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This Magnificent Dollhouses Took 20 Years to Finish and Is Now Worth a Million Dollars

Historical Art | June 14, 2017

The Stettheimer Dollhouse, created by Carrie Walter Stettheimer for 20 years, from 1916 to 1935, is a magnificent 1930s two-storey New York home with 12 rooms and various little precise decorations.

Carrie first got the idea for the dollhouse in 1916, when she was on a summer vacation in upstate New York with her sisters. She started using boxes made of wood that she took from the grocer’s and just about any scraps that she found around. Today, the dollhouse is on display in the Museum of the City of New York. It is 50 inches long, 28 inches tall and 35 inches wide.

On the ground floor, there are two sculptures and three open doors. Up on the second floor, there is a terrace with miniature plants. The kitchen is full with typical things you see on a regular home kitchen, and breakfast is served on the table. The dining room has white furniture and a table with little bottles and glasses.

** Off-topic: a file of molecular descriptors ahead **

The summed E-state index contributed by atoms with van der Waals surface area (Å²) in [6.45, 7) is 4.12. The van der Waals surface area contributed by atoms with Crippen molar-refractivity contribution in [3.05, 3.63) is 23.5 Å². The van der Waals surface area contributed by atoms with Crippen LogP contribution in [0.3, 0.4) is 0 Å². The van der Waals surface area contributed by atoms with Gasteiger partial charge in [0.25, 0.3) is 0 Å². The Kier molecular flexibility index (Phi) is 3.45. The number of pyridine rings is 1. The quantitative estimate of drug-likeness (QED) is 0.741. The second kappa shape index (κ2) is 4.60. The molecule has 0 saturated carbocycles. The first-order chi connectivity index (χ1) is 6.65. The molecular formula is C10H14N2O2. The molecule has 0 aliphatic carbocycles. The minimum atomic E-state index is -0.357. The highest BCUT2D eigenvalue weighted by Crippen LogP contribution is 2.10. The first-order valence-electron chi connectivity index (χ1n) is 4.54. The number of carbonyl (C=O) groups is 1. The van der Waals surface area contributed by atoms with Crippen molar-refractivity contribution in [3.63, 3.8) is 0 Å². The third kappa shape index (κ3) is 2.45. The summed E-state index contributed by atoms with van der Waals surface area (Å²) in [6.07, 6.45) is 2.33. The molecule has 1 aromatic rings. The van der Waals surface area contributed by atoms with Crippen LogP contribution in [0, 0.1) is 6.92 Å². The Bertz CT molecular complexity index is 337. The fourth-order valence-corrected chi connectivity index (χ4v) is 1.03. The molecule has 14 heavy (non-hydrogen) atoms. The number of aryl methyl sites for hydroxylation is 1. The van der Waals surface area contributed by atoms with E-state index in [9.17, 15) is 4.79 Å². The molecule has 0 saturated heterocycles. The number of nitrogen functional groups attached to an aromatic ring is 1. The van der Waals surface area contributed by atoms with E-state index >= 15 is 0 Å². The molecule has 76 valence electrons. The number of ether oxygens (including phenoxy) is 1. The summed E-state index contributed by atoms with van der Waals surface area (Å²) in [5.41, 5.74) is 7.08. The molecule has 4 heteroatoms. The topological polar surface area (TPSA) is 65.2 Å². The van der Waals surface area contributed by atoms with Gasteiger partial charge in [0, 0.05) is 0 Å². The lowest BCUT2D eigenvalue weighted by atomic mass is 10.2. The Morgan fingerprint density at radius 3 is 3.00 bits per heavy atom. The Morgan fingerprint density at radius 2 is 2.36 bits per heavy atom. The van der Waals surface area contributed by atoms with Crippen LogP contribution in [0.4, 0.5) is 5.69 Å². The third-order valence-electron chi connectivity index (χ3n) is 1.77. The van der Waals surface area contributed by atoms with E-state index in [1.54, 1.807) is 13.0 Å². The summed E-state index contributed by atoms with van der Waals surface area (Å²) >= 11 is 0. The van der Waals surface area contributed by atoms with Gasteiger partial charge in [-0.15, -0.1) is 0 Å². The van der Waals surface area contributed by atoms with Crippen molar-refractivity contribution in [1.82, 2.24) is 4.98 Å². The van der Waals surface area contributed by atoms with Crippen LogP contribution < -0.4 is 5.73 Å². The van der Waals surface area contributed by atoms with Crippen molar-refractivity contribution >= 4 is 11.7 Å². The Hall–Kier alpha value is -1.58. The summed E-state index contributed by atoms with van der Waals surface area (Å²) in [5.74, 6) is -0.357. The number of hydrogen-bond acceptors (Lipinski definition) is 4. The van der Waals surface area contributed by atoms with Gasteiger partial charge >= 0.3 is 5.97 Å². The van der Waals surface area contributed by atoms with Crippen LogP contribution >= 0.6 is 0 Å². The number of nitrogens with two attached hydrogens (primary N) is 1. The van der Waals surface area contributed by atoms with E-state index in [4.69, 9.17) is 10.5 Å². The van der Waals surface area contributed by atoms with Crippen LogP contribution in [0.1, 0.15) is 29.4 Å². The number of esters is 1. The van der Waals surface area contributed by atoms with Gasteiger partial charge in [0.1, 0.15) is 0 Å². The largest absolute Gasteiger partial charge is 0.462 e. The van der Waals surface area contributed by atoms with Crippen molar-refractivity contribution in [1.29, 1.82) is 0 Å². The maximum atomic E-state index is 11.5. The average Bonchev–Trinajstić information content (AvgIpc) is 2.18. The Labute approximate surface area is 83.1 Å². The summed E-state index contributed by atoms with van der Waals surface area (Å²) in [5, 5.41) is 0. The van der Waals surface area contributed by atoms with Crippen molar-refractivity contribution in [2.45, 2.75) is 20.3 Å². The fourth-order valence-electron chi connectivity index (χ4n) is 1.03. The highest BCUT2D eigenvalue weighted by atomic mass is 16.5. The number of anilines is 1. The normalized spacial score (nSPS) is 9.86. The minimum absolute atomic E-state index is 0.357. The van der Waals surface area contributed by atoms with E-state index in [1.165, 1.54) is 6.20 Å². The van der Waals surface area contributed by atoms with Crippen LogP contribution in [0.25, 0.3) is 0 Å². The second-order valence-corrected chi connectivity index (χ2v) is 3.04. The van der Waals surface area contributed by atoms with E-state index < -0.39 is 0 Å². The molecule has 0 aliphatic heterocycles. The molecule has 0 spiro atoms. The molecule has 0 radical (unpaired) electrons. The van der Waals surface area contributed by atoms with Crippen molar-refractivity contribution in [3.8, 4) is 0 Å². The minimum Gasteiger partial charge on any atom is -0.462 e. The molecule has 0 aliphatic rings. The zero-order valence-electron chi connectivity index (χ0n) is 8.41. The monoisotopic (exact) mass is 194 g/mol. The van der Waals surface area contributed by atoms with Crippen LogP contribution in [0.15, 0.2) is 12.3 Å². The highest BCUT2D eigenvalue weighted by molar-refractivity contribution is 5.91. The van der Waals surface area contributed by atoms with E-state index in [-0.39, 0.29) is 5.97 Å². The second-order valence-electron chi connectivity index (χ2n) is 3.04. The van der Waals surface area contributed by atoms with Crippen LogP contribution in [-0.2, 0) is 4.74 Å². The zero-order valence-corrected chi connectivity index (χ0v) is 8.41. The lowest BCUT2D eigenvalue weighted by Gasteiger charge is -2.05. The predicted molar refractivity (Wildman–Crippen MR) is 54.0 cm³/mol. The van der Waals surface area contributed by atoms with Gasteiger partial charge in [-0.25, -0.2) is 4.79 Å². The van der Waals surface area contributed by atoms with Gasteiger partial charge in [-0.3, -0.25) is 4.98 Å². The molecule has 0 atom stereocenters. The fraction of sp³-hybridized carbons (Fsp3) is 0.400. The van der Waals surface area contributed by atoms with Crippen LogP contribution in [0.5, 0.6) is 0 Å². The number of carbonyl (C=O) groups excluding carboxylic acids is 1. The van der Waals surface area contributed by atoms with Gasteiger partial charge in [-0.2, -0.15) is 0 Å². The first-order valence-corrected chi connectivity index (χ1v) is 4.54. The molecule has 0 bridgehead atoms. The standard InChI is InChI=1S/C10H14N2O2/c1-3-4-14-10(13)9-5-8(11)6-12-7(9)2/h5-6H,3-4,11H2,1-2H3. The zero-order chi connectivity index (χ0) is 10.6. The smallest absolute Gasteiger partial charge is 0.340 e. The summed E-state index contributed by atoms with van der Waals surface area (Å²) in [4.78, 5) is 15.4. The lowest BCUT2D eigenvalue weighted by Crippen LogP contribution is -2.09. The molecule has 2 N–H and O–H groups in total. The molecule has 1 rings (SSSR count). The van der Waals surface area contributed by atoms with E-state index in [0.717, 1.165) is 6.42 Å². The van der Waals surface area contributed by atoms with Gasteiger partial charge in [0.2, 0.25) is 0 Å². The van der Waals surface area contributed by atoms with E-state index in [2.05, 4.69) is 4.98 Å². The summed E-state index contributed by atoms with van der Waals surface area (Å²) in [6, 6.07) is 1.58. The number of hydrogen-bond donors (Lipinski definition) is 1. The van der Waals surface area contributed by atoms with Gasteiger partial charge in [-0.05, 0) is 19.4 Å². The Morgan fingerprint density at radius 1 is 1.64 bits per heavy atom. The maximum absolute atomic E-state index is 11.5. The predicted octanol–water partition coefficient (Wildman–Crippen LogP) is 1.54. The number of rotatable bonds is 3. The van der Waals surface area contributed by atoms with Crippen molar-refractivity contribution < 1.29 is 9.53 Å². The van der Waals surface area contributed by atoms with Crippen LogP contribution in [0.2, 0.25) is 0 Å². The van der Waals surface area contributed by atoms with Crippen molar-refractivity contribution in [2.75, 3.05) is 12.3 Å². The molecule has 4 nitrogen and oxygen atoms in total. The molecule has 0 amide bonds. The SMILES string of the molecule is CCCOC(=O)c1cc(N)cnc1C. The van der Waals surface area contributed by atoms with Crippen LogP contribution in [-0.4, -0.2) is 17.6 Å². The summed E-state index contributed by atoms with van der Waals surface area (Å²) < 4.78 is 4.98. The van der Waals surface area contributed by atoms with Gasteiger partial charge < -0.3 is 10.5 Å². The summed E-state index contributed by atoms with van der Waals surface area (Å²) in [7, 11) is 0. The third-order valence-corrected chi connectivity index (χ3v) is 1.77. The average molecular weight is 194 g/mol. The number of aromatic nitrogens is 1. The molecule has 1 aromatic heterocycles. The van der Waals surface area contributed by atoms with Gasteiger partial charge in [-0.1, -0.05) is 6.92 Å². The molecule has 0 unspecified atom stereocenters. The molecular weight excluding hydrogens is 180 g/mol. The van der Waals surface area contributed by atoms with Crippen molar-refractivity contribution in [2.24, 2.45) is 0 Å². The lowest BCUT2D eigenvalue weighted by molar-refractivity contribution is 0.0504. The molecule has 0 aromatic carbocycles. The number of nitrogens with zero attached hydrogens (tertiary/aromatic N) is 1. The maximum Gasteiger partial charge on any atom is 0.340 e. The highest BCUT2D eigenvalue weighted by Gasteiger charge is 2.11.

When her mother died, Carrie stopped the work on the house, and some of the rooms were left unfinished. In 1945, Ettie donated the house to the Museum of the City of New York, and she arranged the unfinished rooms, still following her sister’s style. The dollhouse is priced at 1 million dollars today.

The miniature art inside the dollhouse was made in collaboration with many artists including Alexander Archipenko, Marguerite Zorach, Marcel Duchamp, George Bellows, and Gaston Lachaise.

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